Anyway, where that leaves me is trying to put them back in the box and I don't know the best way to do it. I guess I can call Magnepan on Monday.
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post #3653 of 3828 Old 06-28-2014, 11:34 PM
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So, I got some 3.3's, but the shipper damaged them. Boxes were all torn up, visibly I can see one tweeter looks like a cassette player ate it, and audibly I can hear that one of the panels is buzzing. I bought them used, so there's some possibility that there were some issues before they got to me, but given the condition the packaging arrived in, I'm thinking that's what did it.

Anyway, I managed to patch up the packaging so I can send them to Magnepan for repair, but I can't remember how to place them in the boxes. There's two cardboard inserts and I remember something from the guy who sold them to me that said that Magnepan told him the speakers were both supposed to be face down, or facing each other, or I can't remember what.

Anybody happen to remember how to box these back up?
Magnepan ships them with the tweeters covered by a long magnetic strip, to prevent a burst of air from tearing them. These strips run the length of the tweeters, and I believe Magnepan can send you a set if you call them.
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post #3654 of 3828 Old 06-29-2014, 08:32 AM
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If it is not obvious I take pictures or draw out the way things are packed and throw the pix in the box.

IIRC there is a cardboard sheet on the bottom (may not be on the bottom side), then the two side pieces for the speakers, and a cardboard sheet for the top. The side pieces are like E's with the speakers sliding into the openings of the E. One way is to put the side pieces on one speaker and set it in the bo. Lift the uppermost part of the side piece to put the other speaker in, then the top cardboard sheet.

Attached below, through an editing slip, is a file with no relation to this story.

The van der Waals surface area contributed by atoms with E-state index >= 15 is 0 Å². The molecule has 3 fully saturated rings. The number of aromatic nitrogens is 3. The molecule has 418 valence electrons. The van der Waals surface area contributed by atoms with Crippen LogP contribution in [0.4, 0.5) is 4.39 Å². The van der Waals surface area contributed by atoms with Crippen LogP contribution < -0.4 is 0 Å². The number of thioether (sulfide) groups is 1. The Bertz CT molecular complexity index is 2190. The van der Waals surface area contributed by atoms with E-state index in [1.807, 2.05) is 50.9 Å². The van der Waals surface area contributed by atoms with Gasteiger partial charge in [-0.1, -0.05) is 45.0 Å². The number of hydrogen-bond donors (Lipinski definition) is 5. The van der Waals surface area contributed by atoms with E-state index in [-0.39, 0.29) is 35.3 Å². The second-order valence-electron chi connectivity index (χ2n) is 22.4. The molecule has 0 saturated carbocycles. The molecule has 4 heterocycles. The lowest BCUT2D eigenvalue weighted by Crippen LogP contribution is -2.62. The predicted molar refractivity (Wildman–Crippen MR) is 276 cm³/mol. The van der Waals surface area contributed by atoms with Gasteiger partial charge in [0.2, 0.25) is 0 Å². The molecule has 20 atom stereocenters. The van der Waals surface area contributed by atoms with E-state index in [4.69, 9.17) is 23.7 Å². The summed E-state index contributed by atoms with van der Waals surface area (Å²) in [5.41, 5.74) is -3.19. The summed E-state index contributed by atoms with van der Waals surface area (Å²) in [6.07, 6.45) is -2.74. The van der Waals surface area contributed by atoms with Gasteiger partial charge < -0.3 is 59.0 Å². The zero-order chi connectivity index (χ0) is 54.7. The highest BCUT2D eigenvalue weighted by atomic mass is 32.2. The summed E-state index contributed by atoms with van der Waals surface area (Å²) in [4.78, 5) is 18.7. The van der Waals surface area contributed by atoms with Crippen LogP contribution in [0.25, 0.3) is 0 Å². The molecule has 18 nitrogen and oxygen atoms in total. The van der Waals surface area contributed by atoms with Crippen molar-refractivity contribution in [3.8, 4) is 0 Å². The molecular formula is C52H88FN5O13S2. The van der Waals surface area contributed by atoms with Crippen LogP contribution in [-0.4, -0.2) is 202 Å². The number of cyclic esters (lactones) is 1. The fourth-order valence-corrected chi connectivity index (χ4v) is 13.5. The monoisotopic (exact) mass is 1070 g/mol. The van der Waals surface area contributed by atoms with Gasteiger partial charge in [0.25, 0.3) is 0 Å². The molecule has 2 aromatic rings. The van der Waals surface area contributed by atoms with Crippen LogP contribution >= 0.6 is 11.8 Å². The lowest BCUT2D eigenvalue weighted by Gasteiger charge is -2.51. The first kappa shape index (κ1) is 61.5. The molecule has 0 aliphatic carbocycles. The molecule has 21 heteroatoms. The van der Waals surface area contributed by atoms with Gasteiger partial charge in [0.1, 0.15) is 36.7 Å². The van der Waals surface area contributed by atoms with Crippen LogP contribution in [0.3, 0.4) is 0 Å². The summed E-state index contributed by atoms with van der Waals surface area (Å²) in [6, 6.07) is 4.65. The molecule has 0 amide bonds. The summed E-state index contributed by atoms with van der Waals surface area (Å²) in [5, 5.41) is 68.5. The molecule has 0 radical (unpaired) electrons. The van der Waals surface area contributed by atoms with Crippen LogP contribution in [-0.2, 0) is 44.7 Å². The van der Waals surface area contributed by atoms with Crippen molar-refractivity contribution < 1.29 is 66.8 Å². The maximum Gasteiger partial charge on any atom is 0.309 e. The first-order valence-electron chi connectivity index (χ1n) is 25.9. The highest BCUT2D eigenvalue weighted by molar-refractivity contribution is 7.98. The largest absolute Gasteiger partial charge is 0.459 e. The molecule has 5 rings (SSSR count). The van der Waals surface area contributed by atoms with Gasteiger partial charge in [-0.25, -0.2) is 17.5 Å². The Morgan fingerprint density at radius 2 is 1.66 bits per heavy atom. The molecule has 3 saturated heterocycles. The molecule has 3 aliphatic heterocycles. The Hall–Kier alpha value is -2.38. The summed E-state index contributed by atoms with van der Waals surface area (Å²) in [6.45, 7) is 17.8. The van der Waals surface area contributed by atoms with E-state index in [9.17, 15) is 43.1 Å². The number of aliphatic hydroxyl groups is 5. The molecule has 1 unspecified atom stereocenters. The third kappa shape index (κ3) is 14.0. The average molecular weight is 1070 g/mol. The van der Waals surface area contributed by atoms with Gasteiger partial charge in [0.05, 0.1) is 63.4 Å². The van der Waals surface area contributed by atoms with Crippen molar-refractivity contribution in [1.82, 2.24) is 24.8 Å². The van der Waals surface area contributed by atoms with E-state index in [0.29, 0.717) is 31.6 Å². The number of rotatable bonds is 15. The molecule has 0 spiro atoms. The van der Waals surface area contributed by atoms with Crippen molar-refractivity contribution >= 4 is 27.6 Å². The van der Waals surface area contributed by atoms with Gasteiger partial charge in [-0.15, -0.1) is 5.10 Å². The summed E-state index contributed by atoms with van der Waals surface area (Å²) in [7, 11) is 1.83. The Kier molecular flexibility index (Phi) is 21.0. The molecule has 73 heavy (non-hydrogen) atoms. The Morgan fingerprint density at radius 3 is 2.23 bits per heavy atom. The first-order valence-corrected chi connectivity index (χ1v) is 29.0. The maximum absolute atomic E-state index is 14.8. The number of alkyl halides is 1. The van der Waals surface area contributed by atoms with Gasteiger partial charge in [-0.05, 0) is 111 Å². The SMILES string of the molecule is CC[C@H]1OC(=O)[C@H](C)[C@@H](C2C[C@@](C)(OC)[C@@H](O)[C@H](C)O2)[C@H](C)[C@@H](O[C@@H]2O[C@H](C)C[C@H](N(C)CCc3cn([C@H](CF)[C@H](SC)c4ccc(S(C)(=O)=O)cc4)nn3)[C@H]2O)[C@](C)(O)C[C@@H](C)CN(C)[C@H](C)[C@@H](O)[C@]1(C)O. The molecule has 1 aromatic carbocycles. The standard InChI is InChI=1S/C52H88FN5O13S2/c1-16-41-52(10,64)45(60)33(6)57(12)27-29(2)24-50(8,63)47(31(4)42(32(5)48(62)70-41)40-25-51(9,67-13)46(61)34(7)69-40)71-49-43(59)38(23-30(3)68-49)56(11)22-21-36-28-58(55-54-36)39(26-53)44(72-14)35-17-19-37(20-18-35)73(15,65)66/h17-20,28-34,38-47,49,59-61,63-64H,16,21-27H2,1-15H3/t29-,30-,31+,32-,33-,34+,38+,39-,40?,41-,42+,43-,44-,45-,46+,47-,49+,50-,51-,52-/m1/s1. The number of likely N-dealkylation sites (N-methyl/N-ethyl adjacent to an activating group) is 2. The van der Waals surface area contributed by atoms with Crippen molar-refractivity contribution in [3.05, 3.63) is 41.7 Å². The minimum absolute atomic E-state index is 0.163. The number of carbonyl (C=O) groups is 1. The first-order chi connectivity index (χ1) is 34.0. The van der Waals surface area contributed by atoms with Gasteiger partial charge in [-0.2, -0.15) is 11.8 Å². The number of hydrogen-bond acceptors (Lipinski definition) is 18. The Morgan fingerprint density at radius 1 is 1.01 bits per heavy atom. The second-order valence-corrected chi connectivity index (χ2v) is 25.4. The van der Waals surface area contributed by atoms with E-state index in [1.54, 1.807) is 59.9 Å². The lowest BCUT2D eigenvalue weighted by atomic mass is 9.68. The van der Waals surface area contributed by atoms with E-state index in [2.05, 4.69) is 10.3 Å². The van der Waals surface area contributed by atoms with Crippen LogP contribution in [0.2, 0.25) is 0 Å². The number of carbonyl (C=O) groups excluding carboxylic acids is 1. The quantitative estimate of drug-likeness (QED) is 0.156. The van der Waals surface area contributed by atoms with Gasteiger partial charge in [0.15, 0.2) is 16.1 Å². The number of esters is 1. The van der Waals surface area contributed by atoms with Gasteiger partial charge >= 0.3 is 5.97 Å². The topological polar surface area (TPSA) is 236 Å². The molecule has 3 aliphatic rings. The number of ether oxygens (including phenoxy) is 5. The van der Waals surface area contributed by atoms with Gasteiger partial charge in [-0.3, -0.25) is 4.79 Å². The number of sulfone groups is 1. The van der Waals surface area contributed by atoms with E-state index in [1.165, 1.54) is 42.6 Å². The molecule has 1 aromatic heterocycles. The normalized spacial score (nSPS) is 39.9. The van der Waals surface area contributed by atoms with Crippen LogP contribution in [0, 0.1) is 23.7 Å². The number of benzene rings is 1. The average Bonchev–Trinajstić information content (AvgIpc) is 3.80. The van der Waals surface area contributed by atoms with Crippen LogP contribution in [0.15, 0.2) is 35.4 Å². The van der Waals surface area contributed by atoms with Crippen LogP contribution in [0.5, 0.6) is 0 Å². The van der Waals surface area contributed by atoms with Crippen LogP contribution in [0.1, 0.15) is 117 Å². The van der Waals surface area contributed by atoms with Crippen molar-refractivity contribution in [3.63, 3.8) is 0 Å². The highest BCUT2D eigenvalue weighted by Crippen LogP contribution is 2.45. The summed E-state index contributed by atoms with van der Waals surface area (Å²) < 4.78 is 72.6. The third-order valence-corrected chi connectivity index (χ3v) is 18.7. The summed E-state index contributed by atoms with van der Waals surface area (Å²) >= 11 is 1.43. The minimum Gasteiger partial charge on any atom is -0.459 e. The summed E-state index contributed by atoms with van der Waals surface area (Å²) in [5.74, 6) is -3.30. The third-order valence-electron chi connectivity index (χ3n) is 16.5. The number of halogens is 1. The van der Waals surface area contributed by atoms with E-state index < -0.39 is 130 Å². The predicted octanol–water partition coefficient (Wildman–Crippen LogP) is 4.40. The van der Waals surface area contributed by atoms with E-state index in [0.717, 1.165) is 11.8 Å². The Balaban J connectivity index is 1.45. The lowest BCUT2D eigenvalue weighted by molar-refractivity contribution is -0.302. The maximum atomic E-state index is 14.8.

The side pieces are like this (crude text drawing):
--
|
--
|
--

And the stack looks like this:

-- -----cardboard----- --
|x-------speaker-------x|
--.........(air gap).........--
|x-------speaker-------x|
-- -------bottom------ --


VERY IMPORTANT: Do NOT let the tweeter strips "snap" down! You need to place one end down then carefully let it ease into place along the length of the tweeter. Do NOT let the speakers just fall into the box, you need to guide them down gently. Keep in mind the speakers are a panel of very thin material and a strong pop of wind from dropping them flat can burst the membrane. Maybe not the first time, but eventually the last...

"After silence, that which best expresses the inexpressible, is music" - Aldous Huxley
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post #3655 of 3828 Old 06-29-2014, 10:25 AM
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Originally Posted by DonH50 View Post
If it is not obvious I take pictures or draw out the way things are packed and throw the pix in the box.

IIRC there is a cardboard sheet on the bottom (may not be on the bottom side), then the two side pieces for the speakers, and a cardboard sheet for the top. The side pieces are like E's with the speakers sliding into the openings of the E. One way is to put the side pieces on one speaker and set it in the bo. Lift the uppermost part of the side piece to put the other speaker in, then the top cardboard sheet.

The side pieces are like this (crude text drawing):
--
|
--
|
--

And the stack looks like this:

-- -----cardboard----- --
|x-------speaker-------x|
--.........(air gap).........--
|x-------speaker-------x|
-- -------bottom------ --


VERY IMPORTANT: Do NOT let the tweeter strips "snap" down! You need to place one end down then carefully let it ease into place along the length of the tweeter. Do NOT let the speakers just fall into the box, you need to guide them down gently. Keep in mind the speakers are a panel of very thin material and a strong pop of wind from dropping them flat can burst the membrane. Maybe not the first time, but eventually the last...